Roundtable

The Digital and the Encyclopedic: New Tools for Open-Access History of Science

Organizer

Christopher J. Phillips

Carnegie Mellon University

Chair

Christopher J. Phillips

Carnegie Mellon University

Metadata

Session Abstract

While Wikipedia and similar sites have increased the availability of information, accessibility is not enough in a world in which trust is lacking. As philosopher Onora O'Neill has reminded us, scholars should respond to this apparent communication crisis not by simply proclaiming their expertise but rather by demonstrating trustworthiness. This means making information accessible and assess-able, intelligible and usable. The Stanford Encyclopedia of Philosophy has been remarkably successful in showing how a rigorous, peer-reviewed online resource might not only increase access to high quality articles (with hundreds of thousands of views each week from around the world) but also redefine the discipline's public presence, making visible scholars' work and insights to a much wider audience.
The Encyclopedia of the History of Science (https://lps.library.cmu.edu/ETHOS/) was designed and created to provide a similar resource for historians of science, publishing open-access, up-to-date (and continually updatable), peer-reviewed articles orienting readers to topics in the field. This new resource aims to complement and draw attention to other online or digital projects in the history of science, providing scholarly introductions to topics and acting as a portal to other scholarship and resources.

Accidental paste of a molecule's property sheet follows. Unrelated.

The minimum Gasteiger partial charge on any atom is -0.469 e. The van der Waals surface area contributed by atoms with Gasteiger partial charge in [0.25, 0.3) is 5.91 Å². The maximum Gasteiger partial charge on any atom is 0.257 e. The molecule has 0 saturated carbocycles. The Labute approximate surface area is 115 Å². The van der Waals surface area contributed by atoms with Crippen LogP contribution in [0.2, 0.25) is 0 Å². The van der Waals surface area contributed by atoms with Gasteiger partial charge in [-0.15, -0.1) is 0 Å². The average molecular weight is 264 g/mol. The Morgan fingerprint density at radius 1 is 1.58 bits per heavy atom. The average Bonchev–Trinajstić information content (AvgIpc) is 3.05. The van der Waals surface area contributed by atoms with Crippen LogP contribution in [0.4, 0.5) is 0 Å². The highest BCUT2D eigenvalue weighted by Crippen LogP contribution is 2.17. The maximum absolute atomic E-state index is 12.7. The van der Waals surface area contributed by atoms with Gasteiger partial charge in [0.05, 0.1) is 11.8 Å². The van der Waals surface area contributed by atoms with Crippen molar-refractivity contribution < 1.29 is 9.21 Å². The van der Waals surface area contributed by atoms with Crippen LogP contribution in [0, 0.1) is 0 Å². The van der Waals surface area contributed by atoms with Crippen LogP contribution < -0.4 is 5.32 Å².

This roundtable will feature a range of scholars briefly discussing a broader history of encyclopedias in the history of science, as well as the very idea of ""encyclopedic knowledge"" within the field. We aim to facilitate a broad discussion about the past and future of these resources, and how historians of science might seek to shape such resources (and eventually, expand their scope) to make scholars' work more visible and accessible, to provide a resource for colleagues, and to expand and challenge traditional notions of what constitutes the discipline for the wider public.

Presenter 1

Jenna Tonn

Boston College

Presenter 2

Michael D. Gordin

Princeton University

Presenter 3

Matthew H. Hersch

Harvard University

Presenter 4

Elly Truitt

Bryn Mawr

Presenter 5

Gisela Mateos

National Autonomous University of Mexico

Presenter 6

Whitney Laemmli

Carnegie Mellon University